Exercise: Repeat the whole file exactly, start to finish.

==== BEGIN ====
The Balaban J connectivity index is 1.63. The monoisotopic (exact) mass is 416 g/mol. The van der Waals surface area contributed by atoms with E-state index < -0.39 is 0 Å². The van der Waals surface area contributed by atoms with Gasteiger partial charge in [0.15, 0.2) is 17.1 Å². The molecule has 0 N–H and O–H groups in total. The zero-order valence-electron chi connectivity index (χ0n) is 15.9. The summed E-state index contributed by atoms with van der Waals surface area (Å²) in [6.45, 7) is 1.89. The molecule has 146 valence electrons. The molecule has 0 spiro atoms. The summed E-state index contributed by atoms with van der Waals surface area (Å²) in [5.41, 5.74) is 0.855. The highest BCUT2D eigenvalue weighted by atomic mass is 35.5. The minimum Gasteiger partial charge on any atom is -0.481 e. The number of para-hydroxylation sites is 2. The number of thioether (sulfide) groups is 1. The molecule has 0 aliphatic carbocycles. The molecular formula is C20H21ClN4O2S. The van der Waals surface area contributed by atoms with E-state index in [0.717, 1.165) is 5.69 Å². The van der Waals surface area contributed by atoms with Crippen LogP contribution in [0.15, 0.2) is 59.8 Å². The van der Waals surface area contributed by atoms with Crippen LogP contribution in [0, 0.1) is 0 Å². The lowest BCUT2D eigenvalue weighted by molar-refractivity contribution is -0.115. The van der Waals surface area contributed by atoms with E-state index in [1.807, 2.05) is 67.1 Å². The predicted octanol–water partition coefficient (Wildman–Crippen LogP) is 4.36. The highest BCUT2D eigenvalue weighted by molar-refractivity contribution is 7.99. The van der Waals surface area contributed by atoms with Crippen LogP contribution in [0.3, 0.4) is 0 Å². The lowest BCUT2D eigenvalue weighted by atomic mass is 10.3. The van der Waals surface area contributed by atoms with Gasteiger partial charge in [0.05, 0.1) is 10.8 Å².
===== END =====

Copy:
The Balaban J connectivity index is 1.63. The monoisotopic (exact) mass is 416 g/mol. The van der Waals surface area contributed by atoms with E-state index < -0.39 is 0 Å². The van der Waals surface area contributed by atoms with Gasteiger partial charge in [0.15, 0.2) is 17.1 Å². The molecule has 0 N–H and O–H groups in total. The zero-order valence-electron chi connectivity index (χ0n) is 15.9. The summed E-state index contributed by atoms with van der Waals surface area (Å²) in [6.45, 7) is 1.89. The molecule has 146 valence electrons. The molecule has 0 spiro atoms. The summed E-state index contributed by atoms with van der Waals surface area (Å²) in [5.41, 5.74) is 0.855. The highest BCUT2D eigenvalue weighted by atomic mass is 35.5. The minimum Gasteiger partial charge on any atom is -0.481 e. The number of para-hydroxylation sites is 2. The number of thioether (sulfide) groups is 1. The molecule has 0 aliphatic carbocycles. The molecular formula is C20H21ClN4O2S. The van der Waals surface area contributed by atoms with E-state index in [0.717, 1.165) is 5.69 Å². The van der Waals surface area contributed by atoms with Crippen LogP contribution in [0.15, 0.2) is 59.8 Å². The van der Waals surface area contributed by atoms with Crippen LogP contribution in [0, 0.1) is 0 Å². The lowest BCUT2D eigenvalue weighted by molar-refractivity contribution is -0.115. The van der Waals surface area contributed by atoms with E-state index in [1.807, 2.05) is 67.1 Å². The predicted octanol–water partition coefficient (Wildman–Crippen LogP) is 4.36. The highest BCUT2D eigenvalue weighted by molar-refractivity contribution is 7.99. The van der Waals surface area contributed by atoms with Crippen LogP contribution in [0.3, 0.4) is 0 Å². The lowest BCUT2D eigenvalue weighted by atomic mass is 10.3. The van der Waals surface area contributed by atoms with Gasteiger partial charge in [0.05, 0.1) is 10.8 Å².